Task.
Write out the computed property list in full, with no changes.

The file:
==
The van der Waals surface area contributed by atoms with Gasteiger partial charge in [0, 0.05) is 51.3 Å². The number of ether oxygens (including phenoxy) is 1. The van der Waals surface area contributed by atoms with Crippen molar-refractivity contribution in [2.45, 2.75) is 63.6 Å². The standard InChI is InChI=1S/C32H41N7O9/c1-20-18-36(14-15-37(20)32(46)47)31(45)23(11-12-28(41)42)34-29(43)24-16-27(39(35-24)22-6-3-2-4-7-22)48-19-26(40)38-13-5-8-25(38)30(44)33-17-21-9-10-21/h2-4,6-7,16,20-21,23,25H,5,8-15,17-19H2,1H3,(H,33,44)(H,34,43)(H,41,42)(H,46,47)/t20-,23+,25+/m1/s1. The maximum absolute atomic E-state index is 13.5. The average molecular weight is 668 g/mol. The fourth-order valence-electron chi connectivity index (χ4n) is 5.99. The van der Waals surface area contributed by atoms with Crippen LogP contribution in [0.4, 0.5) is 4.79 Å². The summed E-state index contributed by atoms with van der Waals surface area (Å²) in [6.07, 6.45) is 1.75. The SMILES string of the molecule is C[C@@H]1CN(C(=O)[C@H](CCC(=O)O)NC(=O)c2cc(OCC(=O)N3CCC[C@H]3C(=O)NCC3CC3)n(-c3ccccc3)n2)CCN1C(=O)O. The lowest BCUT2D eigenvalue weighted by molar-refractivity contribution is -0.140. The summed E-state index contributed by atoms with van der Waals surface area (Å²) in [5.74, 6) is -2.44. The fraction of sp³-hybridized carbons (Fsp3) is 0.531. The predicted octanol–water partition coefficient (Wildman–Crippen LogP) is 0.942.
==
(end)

The van der Waals surface area contributed by atoms with Gasteiger partial charge in [0, 0.05) is 51.3 Å². The number of ether oxygens (including phenoxy) is 1. The van der Waals surface area contributed by atoms with Crippen molar-refractivity contribution in [2.45, 2.75) is 63.6 Å². The standard InChI is InChI=1S/C32H41N7O9/c1-20-18-36(14-15-37(20)32(46)47)31(45)23(11-12-28(41)42)34-29(43)24-16-27(39(35-24)22-6-3-2-4-7-22)48-19-26(40)38-13-5-8-25(38)30(44)33-17-21-9-10-21/h2-4,6-7,16,20-21,23,25H,5,8-15,17-19H2,1H3,(H,33,44)(H,34,43)(H,41,42)(H,46,47)/t20-,23+,25+/m1/s1. The maximum absolute atomic E-state index is 13.5. The average molecular weight is 668 g/mol. The fourth-order valence-electron chi connectivity index (χ4n) is 5.99. The van der Waals surface area contributed by atoms with Crippen LogP contribution in [0.4, 0.5) is 4.79 Å². The summed E-state index contributed by atoms with van der Waals surface area (Å²) in [6.07, 6.45) is 1.75. The SMILES string of the molecule is C[C@@H]1CN(C(=O)[C@H](CCC(=O)O)NC(=O)c2cc(OCC(=O)N3CCC[C@H]3C(=O)NCC3CC3)n(-c3ccccc3)n2)CCN1C(=O)O. The lowest BCUT2D eigenvalue weighted by molar-refractivity contribution is -0.140. The summed E-state index contributed by atoms with van der Waals surface area (Å²) in [5.74, 6) is -2.44. The fraction of sp³-hybridized carbons (Fsp3) is 0.531. The predicted octanol–water partition coefficient (Wildman–Crippen LogP) is 0.942.